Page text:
I have a photo album filled with photos of that man that I loved. Scenes captured from long ago, when we were young and life stretched before us endlessly. Happy pictures of us together everywhere. Running all over Nairobi, all over the University. We took trips to the coast. Days and nights in Lamu. We climbed Mt Kenya together. We traveled by bus across to Kampala. We traveled down to southern Uganda so he could show me the place where his family came from. We crossed the border into Rwanda and had a coke. We didn't have visas, so couldn't really travel there, but the border guard let us go across the border to a shop to buy a coke. I have a picture of the two of us standing under a big sign that says "Welcome to Rwanda." We are young, fit, tan, with huge smiles. We were in love. The world was ours. I cherish that picture. I cherish those memories.
He played the piano. He loved classical music. I had never really listened to classical music until I met him. He was studying to be an architect. We used to study together in his room, me sitting on the bed reading while he sat at his drawing table, drafting designs for hotels and hospitals. We would listen to mix tapes and smoke cigarettes in that ratty little room at the University of Nairobi.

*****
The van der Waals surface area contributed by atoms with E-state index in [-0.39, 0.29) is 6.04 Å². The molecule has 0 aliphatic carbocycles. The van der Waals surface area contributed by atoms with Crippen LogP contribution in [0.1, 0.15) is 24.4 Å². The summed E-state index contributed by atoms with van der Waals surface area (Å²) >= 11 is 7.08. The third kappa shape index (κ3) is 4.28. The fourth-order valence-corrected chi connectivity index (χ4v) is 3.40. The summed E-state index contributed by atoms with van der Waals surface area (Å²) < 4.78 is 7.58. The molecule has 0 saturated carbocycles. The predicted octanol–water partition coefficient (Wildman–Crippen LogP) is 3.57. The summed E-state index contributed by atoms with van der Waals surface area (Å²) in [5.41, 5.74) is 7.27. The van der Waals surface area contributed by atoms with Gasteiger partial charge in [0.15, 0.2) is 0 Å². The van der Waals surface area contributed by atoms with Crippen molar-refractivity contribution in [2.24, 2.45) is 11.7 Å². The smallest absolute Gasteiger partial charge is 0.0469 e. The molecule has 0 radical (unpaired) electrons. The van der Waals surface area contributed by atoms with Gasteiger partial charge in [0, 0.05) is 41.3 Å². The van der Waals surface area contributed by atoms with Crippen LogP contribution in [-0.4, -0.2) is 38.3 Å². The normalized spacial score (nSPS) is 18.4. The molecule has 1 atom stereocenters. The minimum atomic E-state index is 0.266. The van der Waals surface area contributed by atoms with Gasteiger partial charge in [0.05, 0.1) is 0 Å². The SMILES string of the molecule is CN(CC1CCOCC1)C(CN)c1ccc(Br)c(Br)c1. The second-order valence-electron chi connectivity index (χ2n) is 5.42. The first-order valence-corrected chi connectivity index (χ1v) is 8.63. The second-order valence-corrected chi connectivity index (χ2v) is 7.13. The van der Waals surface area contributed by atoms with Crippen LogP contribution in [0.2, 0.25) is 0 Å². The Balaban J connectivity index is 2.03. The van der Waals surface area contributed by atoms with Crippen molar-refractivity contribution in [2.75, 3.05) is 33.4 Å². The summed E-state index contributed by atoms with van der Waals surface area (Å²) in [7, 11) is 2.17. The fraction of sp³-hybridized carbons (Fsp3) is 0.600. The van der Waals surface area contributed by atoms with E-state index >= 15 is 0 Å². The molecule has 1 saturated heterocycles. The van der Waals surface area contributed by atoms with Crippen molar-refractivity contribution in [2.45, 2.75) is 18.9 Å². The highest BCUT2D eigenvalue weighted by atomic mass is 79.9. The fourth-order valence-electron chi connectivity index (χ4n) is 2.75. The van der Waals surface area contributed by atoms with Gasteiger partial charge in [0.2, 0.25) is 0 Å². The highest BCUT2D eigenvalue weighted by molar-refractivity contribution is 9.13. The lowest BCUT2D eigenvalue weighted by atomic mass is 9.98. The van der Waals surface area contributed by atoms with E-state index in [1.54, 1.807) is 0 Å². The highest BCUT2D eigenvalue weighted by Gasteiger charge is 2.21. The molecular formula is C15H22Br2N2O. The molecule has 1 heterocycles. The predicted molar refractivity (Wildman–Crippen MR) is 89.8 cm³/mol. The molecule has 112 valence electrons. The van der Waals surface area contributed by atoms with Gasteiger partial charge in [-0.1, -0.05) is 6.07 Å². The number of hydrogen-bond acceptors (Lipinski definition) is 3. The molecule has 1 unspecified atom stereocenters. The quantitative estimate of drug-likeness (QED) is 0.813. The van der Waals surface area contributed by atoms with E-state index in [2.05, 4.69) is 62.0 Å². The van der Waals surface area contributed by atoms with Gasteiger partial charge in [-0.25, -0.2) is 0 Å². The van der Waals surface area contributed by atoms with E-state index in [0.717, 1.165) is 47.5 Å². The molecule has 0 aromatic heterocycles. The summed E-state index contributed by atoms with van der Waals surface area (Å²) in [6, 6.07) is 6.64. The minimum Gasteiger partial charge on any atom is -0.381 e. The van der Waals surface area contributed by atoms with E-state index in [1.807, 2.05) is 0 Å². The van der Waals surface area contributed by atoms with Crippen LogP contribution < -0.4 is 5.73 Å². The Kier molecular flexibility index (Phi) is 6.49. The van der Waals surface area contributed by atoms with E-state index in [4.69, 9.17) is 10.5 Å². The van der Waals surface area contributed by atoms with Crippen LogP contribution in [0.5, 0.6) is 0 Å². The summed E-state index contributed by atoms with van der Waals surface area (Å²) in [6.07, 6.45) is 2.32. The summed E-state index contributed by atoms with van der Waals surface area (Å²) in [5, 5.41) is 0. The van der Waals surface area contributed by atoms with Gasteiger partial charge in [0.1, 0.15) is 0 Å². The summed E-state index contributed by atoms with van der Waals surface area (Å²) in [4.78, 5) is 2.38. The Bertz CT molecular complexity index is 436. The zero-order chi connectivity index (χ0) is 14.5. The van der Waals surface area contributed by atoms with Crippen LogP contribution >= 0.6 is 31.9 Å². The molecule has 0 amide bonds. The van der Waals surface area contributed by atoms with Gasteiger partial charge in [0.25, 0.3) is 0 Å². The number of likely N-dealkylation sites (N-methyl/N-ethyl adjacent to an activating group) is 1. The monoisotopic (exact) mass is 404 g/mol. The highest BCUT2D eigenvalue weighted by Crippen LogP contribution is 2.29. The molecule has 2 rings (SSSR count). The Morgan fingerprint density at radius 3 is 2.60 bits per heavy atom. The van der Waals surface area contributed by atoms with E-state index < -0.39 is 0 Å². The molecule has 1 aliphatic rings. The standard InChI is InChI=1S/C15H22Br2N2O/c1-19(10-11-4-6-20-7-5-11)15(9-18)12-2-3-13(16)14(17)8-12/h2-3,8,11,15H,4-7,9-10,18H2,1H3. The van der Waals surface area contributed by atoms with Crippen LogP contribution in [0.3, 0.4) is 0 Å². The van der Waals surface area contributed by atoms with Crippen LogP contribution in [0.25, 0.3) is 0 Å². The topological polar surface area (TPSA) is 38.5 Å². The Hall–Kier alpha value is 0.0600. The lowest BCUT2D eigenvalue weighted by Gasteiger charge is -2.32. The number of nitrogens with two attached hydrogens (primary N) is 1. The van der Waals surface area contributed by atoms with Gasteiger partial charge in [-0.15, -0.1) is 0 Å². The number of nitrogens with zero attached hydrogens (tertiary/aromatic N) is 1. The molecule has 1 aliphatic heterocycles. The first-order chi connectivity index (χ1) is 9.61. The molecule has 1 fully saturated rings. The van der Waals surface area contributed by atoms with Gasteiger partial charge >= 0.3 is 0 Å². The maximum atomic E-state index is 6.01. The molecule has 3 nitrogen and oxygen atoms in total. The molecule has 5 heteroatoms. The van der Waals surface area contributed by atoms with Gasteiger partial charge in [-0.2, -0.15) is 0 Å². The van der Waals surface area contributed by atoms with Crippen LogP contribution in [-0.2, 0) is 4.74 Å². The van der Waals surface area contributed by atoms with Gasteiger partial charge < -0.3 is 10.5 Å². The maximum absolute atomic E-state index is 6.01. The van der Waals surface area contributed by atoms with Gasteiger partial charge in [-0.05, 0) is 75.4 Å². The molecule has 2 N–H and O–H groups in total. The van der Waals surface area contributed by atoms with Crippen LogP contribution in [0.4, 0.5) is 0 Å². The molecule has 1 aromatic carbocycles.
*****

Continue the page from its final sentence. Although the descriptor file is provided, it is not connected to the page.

On weekends we used to go to Uhuru park or sit outside for hours at bars drinking warm beer and playing scrabble and Trivial Pursuit. We used to do the word jumble and the crossword puzzle together in the daily paper. Days were full of classes, nights we went drinking and dancing. There was endless time to hang out and just be. We were inseparable.
He was so tall and skinny and dark. I was so blonde and fair. It caused a lot of attention. We didn't care. He had the smile of the Cheshire cat. I captured it in pictures. Every once in awhile I will see a man who resembles him in some way and I catch my breath. The memories were so hardwired. It happens less and less as the years go by, but it still happens. Knowing him..being with him...it helped shape who I am today. He was and will always remain an important part of my youth.
I used to Google his name and there were a few articles about a business he had started in Kampala after he finished school. He was active in the community. Kampala is not a big place and he came from a good family. He was known. As I said before, he could have and should have been a part of the new generation there. And he was for awhile. But the lifestyle there got to him and it took him away. I Google him now and all that remains is a link to the high school he attended in Uganda with a list of those who have left us. And that makes me sad.
So, next year it will be ten years since he passed. And almost 20 since we met. Time. I know that I will get back to Kampala someday, and I will have that moment I need to grieve. In his homeland. The place he once shared with me. There is no rush. The memories will not fade.